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Lecture 9

Lecture 9--Management Structures in Canadian Business Histo..
Lecture 9--Management Structures in Canadian Business History.doc
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School
York University
Department
Management
Course
MGMT 1030
Professor
Frank Miller
Semester
Fall

Description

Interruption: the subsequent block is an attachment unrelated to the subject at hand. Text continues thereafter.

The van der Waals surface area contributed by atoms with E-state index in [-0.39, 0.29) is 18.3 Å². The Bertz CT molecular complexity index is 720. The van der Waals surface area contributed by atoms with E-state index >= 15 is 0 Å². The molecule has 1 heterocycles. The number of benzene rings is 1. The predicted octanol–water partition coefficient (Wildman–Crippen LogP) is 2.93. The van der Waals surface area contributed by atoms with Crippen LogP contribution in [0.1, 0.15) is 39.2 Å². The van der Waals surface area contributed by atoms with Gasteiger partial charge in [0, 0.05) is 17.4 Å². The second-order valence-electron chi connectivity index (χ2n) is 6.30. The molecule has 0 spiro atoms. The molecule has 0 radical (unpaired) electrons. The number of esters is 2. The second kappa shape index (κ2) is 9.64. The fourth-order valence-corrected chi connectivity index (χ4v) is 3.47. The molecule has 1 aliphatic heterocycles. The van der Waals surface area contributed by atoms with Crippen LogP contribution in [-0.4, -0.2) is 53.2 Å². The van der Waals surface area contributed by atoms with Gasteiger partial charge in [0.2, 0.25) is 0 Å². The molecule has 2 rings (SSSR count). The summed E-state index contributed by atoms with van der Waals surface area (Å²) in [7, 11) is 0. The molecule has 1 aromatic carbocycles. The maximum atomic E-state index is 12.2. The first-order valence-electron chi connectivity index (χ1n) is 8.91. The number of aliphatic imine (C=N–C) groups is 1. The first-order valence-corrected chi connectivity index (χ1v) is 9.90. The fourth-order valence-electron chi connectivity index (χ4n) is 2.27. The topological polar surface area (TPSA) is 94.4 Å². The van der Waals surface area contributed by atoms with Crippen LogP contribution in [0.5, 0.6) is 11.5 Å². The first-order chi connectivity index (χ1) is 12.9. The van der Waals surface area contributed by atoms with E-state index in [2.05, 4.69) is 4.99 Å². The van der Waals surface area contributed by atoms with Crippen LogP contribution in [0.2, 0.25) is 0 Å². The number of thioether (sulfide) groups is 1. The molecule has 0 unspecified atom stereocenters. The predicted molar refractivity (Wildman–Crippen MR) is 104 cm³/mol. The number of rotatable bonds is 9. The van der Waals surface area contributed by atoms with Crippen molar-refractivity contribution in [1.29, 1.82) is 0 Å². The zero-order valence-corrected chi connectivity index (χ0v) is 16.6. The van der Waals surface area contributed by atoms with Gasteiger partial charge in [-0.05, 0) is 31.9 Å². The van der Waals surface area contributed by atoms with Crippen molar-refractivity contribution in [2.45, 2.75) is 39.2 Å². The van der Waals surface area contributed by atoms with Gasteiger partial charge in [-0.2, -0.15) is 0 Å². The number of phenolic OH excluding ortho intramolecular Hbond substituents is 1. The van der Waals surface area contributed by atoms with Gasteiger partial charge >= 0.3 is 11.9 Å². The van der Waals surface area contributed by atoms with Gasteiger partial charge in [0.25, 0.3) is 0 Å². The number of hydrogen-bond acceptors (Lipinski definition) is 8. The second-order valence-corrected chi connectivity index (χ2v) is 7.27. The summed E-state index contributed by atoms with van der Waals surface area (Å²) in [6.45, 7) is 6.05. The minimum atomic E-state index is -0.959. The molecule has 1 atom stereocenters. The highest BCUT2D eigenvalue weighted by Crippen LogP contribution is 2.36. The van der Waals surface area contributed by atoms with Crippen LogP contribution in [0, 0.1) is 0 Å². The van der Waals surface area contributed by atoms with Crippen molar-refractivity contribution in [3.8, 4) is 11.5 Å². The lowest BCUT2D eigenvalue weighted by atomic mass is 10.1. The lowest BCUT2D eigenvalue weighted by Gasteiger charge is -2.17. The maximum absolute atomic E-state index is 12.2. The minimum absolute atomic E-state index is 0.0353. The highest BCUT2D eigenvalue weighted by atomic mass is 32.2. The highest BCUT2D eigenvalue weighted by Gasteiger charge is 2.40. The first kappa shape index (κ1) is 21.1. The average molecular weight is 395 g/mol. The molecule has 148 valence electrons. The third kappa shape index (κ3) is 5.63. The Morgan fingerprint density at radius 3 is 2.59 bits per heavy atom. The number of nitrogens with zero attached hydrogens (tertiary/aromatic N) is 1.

Management Structures in Canadian Business History MGMT 1030 Schulich School of Business Management Structures in Canadian Business History 1) Paternalistic Management  existed prior to the Industrial Revolution in Canada  most Canadians worked in agricultural occupations, and few workers were employed directly by other people  most wage workers were employed in very small firms with fewer than five employees, which encouraged a sense of community among workers and employers  workers often were employed by friends or relatives  workers did not enjoy legal rights, i.e., the right to strike  while some workers could be mistreated in this system, the lack of an all-encompassing profit motive for employers prevented extreme exploitation of workers - Reflects family structure; reflects nature of pre-industrial economy; agricultural economy - Frequently, owner is doing pretty much doing the same thing the employees are doing - Workers lacked legal recourse that would later be developed - Mother is important to family setting; judge (neutral voice) between father and son, acted in a calming way to negotiate way during times of crisis Management Structures in Canadian Business History 2) Coercive Drive Management System  Common in Canadian industry to 1900  Accompanied the change in industrial structure from small-scale firms to larger manufacturing enterprises  Marked by intimidation and exercise of arbitrary authority  Little government regulation of the workplace allowed employers to dictate conditions  1884 Ontario Factories Act capped the hours of work for children and attempted to inaugurate workplace safety standards but enforcement was minimal  Any attempt by workers to strike met with replacement workers or government intervention  Royal Commission on the Relations of Labour and Capital  Report released in 1889 included testimony from 1,800 workers and employers  Documented widespread abuse in many industrial environments across Canada - As companies got bigger, role of management to control via iron fist became clear - Physical change took place: boss is no longer on the same as your, foremen act as conduits to implement effective communication between employer and employees - Safety standards were ignored - Rise in thought that, science can answer all of your problems 3) Scientific Management System  Common in Canadian industry from 1900 to 1920  Frederick Winslow Taylor perfected this managerial method  Scientific rationalization of the work process  Increased specialization  Intended to benefit workers in theory by removing arbitrary demands of management  Efficiency gains at the cost of tedious repetitive work  Henry Ford and assembly line production best example of Taylorism - Made it so that everyone had specialized work - Ford did not want workers to think, would pay them higher but did not want their opinion Management Structures in Canadian Business History 4) Welfare Capitalist Management System  Common in Canadian industry from 1920 to 1945  Retain efficiencies of Taylorist methods  Progressive benefits such as training schemes, safety pr
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